The thesis of "discontinuity" is advanced also in the so-called "traditionalist" world, which includes a wide range of dissimilar views.  The most important work to have appeared so far is the one by Professor Romano Amerio, Iota Unum, which is not situated on the historical level, however, but on the theological and above all on the philosophical level.  Although ignored by the progressive media, it too is an indispensable reference work.

* In this and in all other posts, I will be omitting footnotes.  There isn't space here, and this isn't a scholarly publication.  I wish merely to point out that the book is extensively researched and provides extensive documentation, all of which is patiently and thoroughly cited.  I encourage everyone to just buy the book and track down all the citations to your heart's content.


Marc said...

Mr. Timman,

I once heard that the way to read this book is with a rosary in one hand and a bottle of scotch in the other. Is this your assessment as well?


thetimman said...

I prefer bourbon, scotch is too Calvinistic.

But a good plan, nonetheless.

Barto of the Oratory said...

Once a husband and his sons have covered up the husband's infidelities with a 1,000 lies to the trusting, long-suffering wife, it is REALLY hard for the husband and his sons to suddenly reverse course and start telling the truth. The husband and sons, even on pragmatic grounds, may reason that the marriage bond and the family could no survive the truth about the recent past, even if the adulterous beddings have ceased. Yet, the "adulteration" of the truth by continuing cover up lies continues, so the dark reign of sin continues.

Every theologian in the Church who claims there is doctrinal continuity between pre-Vatican II and post-Vatican II is lying and they know it.

Pope Benedict XVI knows it. Karol Wojtyla knew it. Jorge Bergoglio knows it. Cardinal Burke knows it.

But what can they do now? How can Church prelates confess 50 years of doctrinal infidelity at the highest Church levels and still have a Church that survives?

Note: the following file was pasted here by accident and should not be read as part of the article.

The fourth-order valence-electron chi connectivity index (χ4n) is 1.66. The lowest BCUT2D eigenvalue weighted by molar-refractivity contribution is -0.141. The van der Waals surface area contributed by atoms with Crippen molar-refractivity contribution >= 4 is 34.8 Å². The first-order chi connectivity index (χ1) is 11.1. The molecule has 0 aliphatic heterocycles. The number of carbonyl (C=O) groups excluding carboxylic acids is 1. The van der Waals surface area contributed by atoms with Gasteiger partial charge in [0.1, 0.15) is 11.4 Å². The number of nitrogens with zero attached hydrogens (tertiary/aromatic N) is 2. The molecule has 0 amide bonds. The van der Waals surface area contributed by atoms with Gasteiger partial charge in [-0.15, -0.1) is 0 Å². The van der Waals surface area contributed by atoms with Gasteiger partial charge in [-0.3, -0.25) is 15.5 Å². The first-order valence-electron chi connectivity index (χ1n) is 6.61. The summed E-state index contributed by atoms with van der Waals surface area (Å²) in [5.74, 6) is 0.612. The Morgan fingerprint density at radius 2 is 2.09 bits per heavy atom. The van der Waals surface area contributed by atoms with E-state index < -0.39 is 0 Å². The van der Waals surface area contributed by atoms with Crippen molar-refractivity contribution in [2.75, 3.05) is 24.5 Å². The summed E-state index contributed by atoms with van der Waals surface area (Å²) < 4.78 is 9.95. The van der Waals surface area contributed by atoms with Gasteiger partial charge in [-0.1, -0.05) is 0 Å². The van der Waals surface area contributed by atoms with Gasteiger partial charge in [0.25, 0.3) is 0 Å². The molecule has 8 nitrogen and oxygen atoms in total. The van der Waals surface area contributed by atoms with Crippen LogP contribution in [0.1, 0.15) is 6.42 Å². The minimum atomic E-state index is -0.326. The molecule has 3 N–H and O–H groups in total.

We ARE in the darkest period EVER in Church history. Let us not worry about the decline of the USA nation--its always has its ups and downs. Just think of 1812-14 and 1861-65.

Worry about Christ's Church--it's NOT supposed to have ANY periods of doctrinal infidelity. Our situattion is unprecedented.

It is due to the courage of SSPX that anyone knows about this crisis--but even they have no solution to it, and even they are not protected from the lethal contagion of this infection running wild in the Church.

Don't blame and hate Jorge Bergoglio. He didn't create this crisis. He was not at the Council. He didn't even become a bishop until 1992! He just doesn't know what to do except stay the course with the lies about the poisonous Vatican II Council, in the hope that somehow all will be well.

But I don't know what the solution is either. I doubt anyone on this web site knows either.

All I know is the problem is doctrinal infidelity, not, as the optimists think, just a matter of liturgy or church discipline.

This is my opinion. Correct me if I'm wrong.

thetimman said...

You may call me an "integrist", but the problems with doctrine and liturgy are now, and always are, inextricably linked.

This is why it is so hard for well-meaning novus ordo attendees and traditional Mass attendees to make common cause.